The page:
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The Lab: Issue № 4

The use of being a generalist in general problem-solving and creativity

When reading about David Epstein’s book range, I was initially skeptical about the usefulness of a generalist. As far as I could tell, a specialist with a deep knowledge in one area seemed both more useful and more well-paid. In my mind, the wealth of knowledge online made this broad, shallow knowledge obsolete—a novice could rapidly search Google or read Wikipedia and get up to speed with the generalist on any given topic. While this may be true, it misunderstands a key aspect of creative work—without already having that information, I’m not able to recognise it in another form or context.

Without an understanding in a wide range of topics—albeit a shallow one—we are blind to potential opportunities for creativity. Creativity comes most frequently from combining two ideas from disparate fields, applying a technique or methodology from one line of work to an unrelated field. This explains why many startup ideas are pitches as the x for y e.g., an Uber for groceries. Of course, we can look up almost anything on the internet now, but the information itself is not the stumbling block in creativity. It is knowing what to look up. It is only when we have existing knowledge that we may perceive its usefulness in a novel application. Put another way, when solving a problem it is more critical to know the direction to research, not the knowing the research itself.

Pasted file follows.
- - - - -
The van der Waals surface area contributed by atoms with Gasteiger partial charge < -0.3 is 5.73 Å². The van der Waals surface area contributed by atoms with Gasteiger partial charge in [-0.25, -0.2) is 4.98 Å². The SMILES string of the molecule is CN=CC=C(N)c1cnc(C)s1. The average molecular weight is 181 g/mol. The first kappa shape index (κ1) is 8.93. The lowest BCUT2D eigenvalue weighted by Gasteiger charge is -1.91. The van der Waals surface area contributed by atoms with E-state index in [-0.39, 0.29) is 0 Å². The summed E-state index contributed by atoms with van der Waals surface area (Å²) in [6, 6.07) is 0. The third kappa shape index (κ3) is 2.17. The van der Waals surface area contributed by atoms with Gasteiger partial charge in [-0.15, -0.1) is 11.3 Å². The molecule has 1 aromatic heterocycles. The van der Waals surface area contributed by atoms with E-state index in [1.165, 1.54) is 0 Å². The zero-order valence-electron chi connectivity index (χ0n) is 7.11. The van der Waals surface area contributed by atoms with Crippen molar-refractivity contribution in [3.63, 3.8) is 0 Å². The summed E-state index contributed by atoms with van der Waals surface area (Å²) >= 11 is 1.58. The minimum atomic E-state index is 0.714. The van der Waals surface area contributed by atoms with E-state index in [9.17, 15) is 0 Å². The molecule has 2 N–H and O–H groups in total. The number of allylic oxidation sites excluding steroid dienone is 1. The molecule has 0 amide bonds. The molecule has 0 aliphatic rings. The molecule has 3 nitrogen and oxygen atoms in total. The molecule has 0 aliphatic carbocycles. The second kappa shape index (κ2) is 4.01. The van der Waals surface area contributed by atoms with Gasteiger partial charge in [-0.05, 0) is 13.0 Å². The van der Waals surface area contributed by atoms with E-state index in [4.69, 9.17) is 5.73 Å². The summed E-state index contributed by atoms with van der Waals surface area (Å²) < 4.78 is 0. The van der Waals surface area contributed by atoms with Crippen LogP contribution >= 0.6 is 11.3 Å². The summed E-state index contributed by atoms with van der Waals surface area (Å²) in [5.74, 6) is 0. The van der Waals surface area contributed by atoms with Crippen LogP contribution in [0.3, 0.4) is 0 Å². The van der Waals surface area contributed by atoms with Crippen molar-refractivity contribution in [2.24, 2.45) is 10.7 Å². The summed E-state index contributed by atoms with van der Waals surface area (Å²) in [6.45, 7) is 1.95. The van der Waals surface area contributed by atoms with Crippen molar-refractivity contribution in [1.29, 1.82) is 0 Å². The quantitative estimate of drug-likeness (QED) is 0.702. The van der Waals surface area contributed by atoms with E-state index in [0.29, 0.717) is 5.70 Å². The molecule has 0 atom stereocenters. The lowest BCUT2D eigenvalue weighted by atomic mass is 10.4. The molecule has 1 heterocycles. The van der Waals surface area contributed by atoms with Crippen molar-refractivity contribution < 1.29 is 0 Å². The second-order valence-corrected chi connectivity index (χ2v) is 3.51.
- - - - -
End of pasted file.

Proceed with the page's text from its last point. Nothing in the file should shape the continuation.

Reading and learning widely increases our ability to identify patterns and terminology. Priority must be on what is truly useful, to avoid rote memorisation for its own sake. A good starting point is fields which have broad applications across many areas of life: topics such as mathematics, physics, logic, etc.

In summary, don’t rely solely on the huge expanse of data online to solve all problems. Those who do truly creative and useful things in the world rely on knowing a little about a lot, then leveraging the expertise of others once they understand where to invest further time and energy. Being a generalist allows you to orient and position yourself for success in the long-term.